Before you go work in regional communities, you'll have theoretical classes that cover why we engage in contribution activities, how to conduct surveys, and more. You'll have plenty of preparation before you go out into the world, so don't worry!
You can choose your course during the autumn term of your first academic year. The "Tourism Policy Course" involves considering the role played by tourism in improving peoples' lives and society itself.
In the "Tourism Business Course," you'll consider tourism from a business perspective. I think this course would be good for anyone interested in the tourism service business or marketing.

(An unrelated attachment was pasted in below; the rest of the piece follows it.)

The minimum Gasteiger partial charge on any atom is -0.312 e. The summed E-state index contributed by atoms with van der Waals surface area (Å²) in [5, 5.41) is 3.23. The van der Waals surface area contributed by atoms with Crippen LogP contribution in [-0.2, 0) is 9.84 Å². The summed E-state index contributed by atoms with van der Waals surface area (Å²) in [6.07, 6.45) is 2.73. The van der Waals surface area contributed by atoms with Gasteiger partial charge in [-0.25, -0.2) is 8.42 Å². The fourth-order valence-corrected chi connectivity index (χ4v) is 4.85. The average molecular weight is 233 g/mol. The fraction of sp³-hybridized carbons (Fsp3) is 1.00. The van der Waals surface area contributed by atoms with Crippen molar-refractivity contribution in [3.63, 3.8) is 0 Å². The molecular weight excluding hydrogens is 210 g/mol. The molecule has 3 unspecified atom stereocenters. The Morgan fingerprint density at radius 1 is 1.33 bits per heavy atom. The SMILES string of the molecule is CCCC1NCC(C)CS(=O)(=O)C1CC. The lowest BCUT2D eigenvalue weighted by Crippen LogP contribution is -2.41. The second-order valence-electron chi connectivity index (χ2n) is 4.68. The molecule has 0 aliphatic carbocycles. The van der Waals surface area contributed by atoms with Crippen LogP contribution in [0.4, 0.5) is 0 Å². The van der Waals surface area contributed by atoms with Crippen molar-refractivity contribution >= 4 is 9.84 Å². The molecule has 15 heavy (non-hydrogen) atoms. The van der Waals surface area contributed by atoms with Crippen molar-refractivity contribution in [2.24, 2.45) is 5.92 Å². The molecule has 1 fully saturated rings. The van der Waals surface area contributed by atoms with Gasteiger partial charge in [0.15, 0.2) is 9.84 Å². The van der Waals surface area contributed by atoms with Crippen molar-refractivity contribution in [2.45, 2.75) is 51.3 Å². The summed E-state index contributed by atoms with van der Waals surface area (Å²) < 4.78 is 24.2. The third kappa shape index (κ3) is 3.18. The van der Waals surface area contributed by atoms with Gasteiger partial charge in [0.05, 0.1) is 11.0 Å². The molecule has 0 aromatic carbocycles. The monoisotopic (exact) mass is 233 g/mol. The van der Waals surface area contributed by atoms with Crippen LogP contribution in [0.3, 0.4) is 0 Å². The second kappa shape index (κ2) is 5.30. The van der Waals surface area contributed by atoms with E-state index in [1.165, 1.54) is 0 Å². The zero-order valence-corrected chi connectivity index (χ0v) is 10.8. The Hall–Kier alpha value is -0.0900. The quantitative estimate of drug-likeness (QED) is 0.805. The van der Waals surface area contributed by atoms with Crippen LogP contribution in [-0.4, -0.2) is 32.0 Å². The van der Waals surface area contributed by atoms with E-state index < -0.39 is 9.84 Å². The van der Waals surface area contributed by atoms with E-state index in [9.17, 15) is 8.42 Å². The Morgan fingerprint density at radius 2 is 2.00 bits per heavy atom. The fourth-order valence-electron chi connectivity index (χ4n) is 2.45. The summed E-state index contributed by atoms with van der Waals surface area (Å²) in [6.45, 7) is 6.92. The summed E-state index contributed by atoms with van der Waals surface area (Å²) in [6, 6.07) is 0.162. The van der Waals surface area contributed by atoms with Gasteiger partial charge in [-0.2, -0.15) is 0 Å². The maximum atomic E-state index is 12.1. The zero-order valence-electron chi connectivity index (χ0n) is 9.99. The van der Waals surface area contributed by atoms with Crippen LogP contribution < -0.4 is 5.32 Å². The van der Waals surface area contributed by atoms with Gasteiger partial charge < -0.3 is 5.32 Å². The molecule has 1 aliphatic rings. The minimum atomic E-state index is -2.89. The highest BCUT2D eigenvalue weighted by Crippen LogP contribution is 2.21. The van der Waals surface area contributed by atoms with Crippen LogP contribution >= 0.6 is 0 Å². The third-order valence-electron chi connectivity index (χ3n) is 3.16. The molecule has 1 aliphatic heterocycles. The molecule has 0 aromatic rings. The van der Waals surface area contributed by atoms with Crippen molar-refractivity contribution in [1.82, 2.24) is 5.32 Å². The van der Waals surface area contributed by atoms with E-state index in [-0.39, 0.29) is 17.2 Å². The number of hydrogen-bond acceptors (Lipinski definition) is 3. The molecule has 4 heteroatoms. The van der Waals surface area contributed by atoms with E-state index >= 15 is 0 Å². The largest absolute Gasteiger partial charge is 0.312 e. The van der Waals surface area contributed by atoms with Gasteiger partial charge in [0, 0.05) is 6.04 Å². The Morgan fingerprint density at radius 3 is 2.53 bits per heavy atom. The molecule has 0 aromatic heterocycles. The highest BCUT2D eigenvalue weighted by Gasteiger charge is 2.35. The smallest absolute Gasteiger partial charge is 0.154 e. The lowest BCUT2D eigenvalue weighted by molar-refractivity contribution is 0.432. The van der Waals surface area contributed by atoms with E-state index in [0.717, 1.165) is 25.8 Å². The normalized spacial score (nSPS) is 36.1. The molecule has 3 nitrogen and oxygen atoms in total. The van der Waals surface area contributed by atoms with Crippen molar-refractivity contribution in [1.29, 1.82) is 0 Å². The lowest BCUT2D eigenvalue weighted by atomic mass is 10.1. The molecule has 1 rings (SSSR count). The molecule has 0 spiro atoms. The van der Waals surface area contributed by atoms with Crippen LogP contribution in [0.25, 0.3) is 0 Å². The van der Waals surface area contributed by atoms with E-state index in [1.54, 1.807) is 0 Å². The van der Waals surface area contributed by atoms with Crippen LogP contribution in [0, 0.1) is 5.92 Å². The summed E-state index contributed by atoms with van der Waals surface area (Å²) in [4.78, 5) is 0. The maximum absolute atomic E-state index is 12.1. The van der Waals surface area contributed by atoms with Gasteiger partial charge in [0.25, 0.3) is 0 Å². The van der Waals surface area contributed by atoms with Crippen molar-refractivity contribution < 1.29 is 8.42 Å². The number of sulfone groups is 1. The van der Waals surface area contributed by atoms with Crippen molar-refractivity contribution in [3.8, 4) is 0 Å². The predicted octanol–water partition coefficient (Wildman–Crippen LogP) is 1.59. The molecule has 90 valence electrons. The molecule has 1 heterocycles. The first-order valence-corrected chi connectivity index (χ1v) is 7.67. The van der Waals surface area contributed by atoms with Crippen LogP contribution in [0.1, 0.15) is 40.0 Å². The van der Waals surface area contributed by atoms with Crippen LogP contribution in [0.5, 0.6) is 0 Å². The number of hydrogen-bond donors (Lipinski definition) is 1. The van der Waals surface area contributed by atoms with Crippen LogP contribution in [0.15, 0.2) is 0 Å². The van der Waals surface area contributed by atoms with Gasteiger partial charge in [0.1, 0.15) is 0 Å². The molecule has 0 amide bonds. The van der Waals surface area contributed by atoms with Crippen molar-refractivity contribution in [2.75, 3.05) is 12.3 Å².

Courses features small classes and focus on communication, so you can really feel yourself improving. With 70 years of experience operating as a foreign language university, KUFS has a solid teaching operation you can trust.
It's great to learn English that you can actually use in the field within the service industry. There are lots of international students, so you'll have plenty of chances to use English. You can even learn a second or third foreign language after English!